The debt crisis that began on Europe's economic periphery in Greece has now spread to its core as rates soar on Italian bonds, forcing the currency union to face fundamental questions about its political future.
Talk of exiting the eurozone is no longer taboo
The European Union has projected that growth within the 17-member eurozone will effectively grind to a halt in 2012, due to the escalating sovereign debt crisis that has shaken governments in Greece and Italy and triggered calls in France and Germany for treaty changes that would allow Brussels to monitor national budgets.
The European Commission, the EU's executive body, released figures on Thursday which forecast annual growth slowing to 0.5 percent and unemployment hovering at around 9.5 percent, even worse than the bleak economic outlook in the US.
"This forecast is in fact the last wake-up call," warned Olli Rehn, EU Monetary Affairs Commissioner. "Growth has stalled in Europe and there is a risk of a new recession."
The grim forecast comes as the debt crisis has triggered political upheaval in Athens and Rome. Both Greek Prime Minister George Papandreou and Italian premier Silvio Berlusconi have agreed to resign their posts in favor of national unity governments, but protracted political wrangling over who will ultimately succeed the eurozone's latest political casualties has left markets in turmoil.
"The crisis as we see it today puts a huge pressure on investor sentiments and consumer sentiments and it basically freezes investment at the moment and has an impact on economic outlook for next year," Guntram B. Wolff, deputy director of the economic think tank Bruegel, told Deutsche Welle.
Periphery vs. core
France and Germany, meanwhile, have become more assertive within the eurozone as domestic political crises in debt-wracked member states threaten to throw the currency union into a fatal downward spiral.
Papandreou was forced to abandon his call last week for a national referendum on the terms of the latest bailout package after German Chancellor Angela Merkel and French President Nicolas Sarkozy made clear that the outcome of the vote would decide Greece's future in the currency union.
And in the lead up to the G20 Summit in Cannes last week, Italy - the eurozone's third largest economy - agreed to allow the International Monetary Fund (IMF) and European Commission to monitor its steps toward economic and fiscal reform after Berlusconi proved unable to present a reform package to his global partners.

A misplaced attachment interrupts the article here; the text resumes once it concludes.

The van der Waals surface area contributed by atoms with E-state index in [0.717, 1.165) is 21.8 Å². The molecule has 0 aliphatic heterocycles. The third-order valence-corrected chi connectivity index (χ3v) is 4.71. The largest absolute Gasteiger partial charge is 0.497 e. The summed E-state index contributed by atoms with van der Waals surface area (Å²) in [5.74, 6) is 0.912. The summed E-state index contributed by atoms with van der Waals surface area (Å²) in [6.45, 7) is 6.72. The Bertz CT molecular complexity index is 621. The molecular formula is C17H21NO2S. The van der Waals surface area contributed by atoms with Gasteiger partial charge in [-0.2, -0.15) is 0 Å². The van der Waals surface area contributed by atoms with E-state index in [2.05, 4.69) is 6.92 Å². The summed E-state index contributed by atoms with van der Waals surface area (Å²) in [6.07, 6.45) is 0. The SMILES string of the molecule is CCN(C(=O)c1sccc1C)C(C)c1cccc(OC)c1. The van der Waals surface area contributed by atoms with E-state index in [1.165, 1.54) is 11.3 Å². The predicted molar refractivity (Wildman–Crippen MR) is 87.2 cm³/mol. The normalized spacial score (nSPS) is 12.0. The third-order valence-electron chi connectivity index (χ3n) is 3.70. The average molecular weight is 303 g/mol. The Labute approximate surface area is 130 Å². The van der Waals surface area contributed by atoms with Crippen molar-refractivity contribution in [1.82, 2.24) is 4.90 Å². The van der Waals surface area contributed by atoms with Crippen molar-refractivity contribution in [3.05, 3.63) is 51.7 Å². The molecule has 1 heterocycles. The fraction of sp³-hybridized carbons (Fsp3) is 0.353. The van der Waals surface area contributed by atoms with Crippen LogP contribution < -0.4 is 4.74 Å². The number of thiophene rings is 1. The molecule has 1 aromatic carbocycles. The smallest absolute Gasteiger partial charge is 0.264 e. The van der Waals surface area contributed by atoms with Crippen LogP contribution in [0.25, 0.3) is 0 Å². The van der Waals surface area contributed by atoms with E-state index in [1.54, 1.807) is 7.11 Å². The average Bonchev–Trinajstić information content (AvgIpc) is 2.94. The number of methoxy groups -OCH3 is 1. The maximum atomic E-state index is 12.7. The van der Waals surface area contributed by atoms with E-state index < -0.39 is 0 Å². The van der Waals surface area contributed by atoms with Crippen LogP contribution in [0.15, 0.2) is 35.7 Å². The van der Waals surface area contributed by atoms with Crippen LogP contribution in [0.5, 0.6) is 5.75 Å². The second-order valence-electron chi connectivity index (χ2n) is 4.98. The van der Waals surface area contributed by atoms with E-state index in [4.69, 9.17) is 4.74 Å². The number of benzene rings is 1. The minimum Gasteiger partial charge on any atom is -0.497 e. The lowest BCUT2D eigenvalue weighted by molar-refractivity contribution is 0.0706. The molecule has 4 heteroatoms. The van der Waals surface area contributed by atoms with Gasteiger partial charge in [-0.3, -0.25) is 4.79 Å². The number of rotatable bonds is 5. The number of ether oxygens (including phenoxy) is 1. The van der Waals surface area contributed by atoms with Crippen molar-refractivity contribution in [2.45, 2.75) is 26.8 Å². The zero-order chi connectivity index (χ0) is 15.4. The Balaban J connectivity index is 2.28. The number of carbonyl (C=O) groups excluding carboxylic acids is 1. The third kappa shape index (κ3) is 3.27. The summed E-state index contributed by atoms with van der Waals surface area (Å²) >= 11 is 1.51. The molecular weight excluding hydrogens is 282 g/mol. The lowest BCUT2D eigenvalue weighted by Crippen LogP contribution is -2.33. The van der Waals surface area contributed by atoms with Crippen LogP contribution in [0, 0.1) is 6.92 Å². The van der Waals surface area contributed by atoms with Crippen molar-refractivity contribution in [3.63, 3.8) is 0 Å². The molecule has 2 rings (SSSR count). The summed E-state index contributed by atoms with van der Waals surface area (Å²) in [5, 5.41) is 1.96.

Merkel has gone so far as to call for treaty changes to the European Union that would empower Brussels to sanction national governments which violate agreed upon rules on deficits and fiscal policy, referred to as the Stability and Growth Pact.
"If the mutual agreements of the Stability and Growth Pact are not observed, there has to be a power of intervention over the national budget by a European institution," Merkel said in an interview with German news agency dpa. "Otherwise it won't work as well as time goes by."
Sarkozy said Tuesday that the future model was a "two-speed" Europe in which a core of countries moves toward a "federal" governance structure while the periphery can proceed at a slower pace. The comments have led to speculation that Berlin and Paris may be contemplating a smaller eurozone without nations such as Greece if the crisis deepens, a prospect that eurozone expert Wolff views with concern.
"You will start to create a two-speed Europe in which the south of Europe…would be behind," he said. "That could ultimately lead to even the periphery breaking off from the core and that will have disastrous consequences for the eurozone as a whole."
The outcome in Italy could decide the future of the euro
'All options on the table'
Merkel has denied that plans for a smaller currency union are in the works, maintaining that Germany's "only goal is to stabilize the eurozone in its current form."
Wolff agrees that the "commitment by France and Germany to the euro is very strong," particularly to large economies such as Italy and Spain. But with the yields on Italian bonds soaring to over 7 percent for the first time since the introduction of the euro, there is a real risk that Rome will ultimately have to approach Brussels for a bailout - just like Greece, Ireland and Portugal. That's a nightmare scenario which could throw the existence of the entire eurozone into question.
Wolff says Italy is different from Greece because its bonds have a longer maturity, which means higher yields do not have the same immediate impact on its budget. He believes some form of federal union within the eurozone will be necessary to halt the crisis, but acknowledges that the current situation is fluid and unpredictable.
"We could also have a complete break-up," said Wolff. "All options are on the table at the moment."
Author: Spencer Kimball (Reuters, AFP, dpa, AP)
Editor: Martin Kuebler